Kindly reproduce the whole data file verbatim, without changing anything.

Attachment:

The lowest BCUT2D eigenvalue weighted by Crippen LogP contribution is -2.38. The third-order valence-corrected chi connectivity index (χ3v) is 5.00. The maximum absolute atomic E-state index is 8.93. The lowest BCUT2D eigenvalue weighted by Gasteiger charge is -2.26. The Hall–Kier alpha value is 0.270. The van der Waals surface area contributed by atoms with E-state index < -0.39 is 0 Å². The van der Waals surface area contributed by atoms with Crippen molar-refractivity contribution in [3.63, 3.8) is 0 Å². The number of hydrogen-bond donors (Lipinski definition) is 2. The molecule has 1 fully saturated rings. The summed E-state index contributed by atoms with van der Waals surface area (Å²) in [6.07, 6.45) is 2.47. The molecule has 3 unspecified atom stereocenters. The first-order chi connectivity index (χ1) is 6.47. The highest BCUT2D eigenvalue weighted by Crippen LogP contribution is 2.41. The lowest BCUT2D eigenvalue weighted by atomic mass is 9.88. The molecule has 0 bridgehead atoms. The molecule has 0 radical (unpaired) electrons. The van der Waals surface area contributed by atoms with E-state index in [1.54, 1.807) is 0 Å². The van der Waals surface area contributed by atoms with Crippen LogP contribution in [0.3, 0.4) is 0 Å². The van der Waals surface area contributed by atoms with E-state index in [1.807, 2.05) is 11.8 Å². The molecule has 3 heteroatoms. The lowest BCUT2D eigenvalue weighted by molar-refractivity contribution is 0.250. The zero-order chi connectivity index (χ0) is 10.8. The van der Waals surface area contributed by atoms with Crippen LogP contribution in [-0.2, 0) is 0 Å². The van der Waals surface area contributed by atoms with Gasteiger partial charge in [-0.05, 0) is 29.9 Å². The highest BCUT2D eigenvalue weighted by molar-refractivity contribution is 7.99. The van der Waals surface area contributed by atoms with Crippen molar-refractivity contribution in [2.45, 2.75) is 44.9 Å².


The lowest BCUT2D eigenvalue weighted by Crippen LogP contribution is -2.38. The third-order valence-corrected chi connectivity index (χ3v) is 5.00. The maximum absolute atomic E-state index is 8.93. The lowest BCUT2D eigenvalue weighted by Gasteiger charge is -2.26. The Hall–Kier alpha value is 0.270. The van der Waals surface area contributed by atoms with E-state index < -0.39 is 0 Å². The van der Waals surface area contributed by atoms with Crippen molar-refractivity contribution in [3.63, 3.8) is 0 Å². The number of hydrogen-bond donors (Lipinski definition) is 2. The molecule has 1 fully saturated rings. The summed E-state index contributed by atoms with van der Waals surface area (Å²) in [6.07, 6.45) is 2.47. The molecule has 3 unspecified atom stereocenters. The first-order chi connectivity index (χ1) is 6.47. The highest BCUT2D eigenvalue weighted by Crippen LogP contribution is 2.41. The lowest BCUT2D eigenvalue weighted by atomic mass is 9.88. The molecule has 0 bridgehead atoms. The molecule has 0 radical (unpaired) electrons. The van der Waals surface area contributed by atoms with E-state index in [1.54, 1.807) is 0 Å². The van der Waals surface area contributed by atoms with Crippen LogP contribution in [0.3, 0.4) is 0 Å². The van der Waals surface area contributed by atoms with E-state index in [1.807, 2.05) is 11.8 Å². The molecule has 3 heteroatoms. The lowest BCUT2D eigenvalue weighted by molar-refractivity contribution is 0.250. The zero-order chi connectivity index (χ0) is 10.8. The van der Waals surface area contributed by atoms with Crippen LogP contribution in [-0.2, 0) is 0 Å². The van der Waals surface area contributed by atoms with Gasteiger partial charge in [-0.05, 0) is 29.9 Å². The highest BCUT2D eigenvalue weighted by molar-refractivity contribution is 7.99. The van der Waals surface area contributed by atoms with Crippen molar-refractivity contribution in [2.45, 2.75) is 44.9 Å².